At least 23 people died from violent storms and at least one tornado that hit the southern US state of Mississippi late on Friday, authorities said Saturday.
The state’s emergency management agency, MEMA, said at least four people were missing and dozens were injured, while thousands of customers in Mississippi, Alabama and Tennessee were without power.
“At least 23 Mississippians were killed by violent tornadoes last night. We know many more are injured. Search and rescue teams remain active,” Mississippi Governor Tate Reeves said on Twitter.
“The loss will be felt in these towns forever. Please pray that the hand of God be upon all those who lost family and friends.”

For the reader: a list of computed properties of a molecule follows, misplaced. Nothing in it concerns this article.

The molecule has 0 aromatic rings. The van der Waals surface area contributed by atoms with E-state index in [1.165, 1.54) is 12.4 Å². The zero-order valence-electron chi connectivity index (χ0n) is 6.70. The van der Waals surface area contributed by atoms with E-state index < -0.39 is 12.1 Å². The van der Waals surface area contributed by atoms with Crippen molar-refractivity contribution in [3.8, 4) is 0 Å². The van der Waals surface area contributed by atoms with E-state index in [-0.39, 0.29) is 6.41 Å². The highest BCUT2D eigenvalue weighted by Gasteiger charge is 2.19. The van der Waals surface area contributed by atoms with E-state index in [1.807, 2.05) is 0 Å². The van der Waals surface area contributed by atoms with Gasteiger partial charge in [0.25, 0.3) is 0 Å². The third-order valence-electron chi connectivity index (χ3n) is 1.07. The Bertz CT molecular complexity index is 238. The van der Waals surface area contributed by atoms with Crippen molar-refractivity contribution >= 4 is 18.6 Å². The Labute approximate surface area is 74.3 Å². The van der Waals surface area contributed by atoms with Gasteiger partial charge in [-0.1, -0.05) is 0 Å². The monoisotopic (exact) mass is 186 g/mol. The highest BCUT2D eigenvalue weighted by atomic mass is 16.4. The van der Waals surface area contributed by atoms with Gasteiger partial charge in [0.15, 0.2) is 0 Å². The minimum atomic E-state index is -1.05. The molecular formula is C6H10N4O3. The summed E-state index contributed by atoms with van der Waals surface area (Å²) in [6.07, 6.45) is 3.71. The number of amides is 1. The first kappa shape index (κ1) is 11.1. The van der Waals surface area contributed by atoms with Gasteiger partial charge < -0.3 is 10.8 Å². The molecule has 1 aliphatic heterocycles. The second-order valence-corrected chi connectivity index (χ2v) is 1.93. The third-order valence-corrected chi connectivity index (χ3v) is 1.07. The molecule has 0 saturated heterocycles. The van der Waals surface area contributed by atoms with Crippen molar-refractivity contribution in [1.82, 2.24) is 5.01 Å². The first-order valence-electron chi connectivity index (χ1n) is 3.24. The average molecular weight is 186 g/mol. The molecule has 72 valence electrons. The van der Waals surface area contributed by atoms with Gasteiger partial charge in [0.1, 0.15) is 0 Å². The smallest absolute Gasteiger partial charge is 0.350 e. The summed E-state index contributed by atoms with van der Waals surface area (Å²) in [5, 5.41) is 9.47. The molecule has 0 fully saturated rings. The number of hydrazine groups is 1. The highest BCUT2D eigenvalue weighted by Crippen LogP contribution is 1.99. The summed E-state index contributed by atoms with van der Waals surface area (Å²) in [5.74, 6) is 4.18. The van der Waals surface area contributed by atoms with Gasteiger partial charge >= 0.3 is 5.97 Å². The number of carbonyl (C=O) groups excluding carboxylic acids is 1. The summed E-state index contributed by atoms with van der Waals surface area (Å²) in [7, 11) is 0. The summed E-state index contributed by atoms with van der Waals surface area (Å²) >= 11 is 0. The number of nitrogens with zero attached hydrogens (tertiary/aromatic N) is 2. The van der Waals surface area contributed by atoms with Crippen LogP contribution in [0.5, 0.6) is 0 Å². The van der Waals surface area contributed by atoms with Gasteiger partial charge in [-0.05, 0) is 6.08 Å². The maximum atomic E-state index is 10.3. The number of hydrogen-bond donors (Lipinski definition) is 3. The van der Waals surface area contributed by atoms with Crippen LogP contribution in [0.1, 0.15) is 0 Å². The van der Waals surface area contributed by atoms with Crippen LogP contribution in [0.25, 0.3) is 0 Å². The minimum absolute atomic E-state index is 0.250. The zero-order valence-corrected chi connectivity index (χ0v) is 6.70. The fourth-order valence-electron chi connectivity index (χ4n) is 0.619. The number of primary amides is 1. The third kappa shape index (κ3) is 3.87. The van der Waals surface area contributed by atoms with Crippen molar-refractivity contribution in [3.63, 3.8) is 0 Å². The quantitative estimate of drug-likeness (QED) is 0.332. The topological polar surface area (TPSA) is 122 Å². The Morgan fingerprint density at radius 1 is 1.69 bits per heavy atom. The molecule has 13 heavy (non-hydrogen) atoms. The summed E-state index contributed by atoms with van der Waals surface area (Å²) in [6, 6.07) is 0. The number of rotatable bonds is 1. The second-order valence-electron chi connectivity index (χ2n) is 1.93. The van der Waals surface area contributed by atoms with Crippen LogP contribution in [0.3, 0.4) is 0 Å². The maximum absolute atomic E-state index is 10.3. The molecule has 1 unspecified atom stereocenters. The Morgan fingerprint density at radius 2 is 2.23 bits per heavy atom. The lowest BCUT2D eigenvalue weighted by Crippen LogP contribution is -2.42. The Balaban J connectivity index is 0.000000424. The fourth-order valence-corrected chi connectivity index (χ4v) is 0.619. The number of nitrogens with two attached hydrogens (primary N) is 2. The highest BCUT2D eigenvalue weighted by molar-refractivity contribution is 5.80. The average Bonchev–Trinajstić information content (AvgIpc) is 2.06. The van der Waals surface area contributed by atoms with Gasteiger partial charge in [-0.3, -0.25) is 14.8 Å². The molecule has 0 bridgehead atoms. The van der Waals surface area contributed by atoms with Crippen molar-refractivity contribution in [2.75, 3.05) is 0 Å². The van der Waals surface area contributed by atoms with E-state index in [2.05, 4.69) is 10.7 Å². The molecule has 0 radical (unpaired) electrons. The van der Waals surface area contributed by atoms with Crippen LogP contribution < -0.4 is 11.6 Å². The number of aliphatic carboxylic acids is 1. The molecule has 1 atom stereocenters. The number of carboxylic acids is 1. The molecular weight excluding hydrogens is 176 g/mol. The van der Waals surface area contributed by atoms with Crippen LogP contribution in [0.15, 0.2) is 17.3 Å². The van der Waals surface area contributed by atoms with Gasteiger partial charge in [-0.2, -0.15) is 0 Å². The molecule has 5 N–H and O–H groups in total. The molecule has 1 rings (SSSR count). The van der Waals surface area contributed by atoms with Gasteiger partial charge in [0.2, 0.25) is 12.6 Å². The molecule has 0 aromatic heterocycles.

The MEMA fears that the number of deaths, “unfortunately”, will increase.
Search and rescue operations are underway in Sharkey and Humphreys counties, about 110 kilometers north of Jackson, the state capital, the agency said on Twitter.
“My town is gone,” Rolling Fork Mayor Eldridge Walker in Sharkey County told WJTV: “What we found is devastation all around us.”
– “Scary” –
Woodrow Johnson, a Humphreys County official, told CNN his wife startled him awake at the noise. “It was a very scary thing,” Johnson said, adding that his neighbor’s house, a trailer, had “completely disappeared.”
The National Weather Service warned residents Saturday that “hazards will persist even after the storms have gone.”
Television images showed flattened houses and debris strewn on the roads.
“As for the official damage figures, we won’t have them until tomorrow,” said MEMA’s Malary White.
The Jackson National Weather Service reported early Saturday that the tornado watch had passed. “Additional showers and thunderstorms are expected throughout our area,” he tweeted, adding that they are not “expected to be severe.”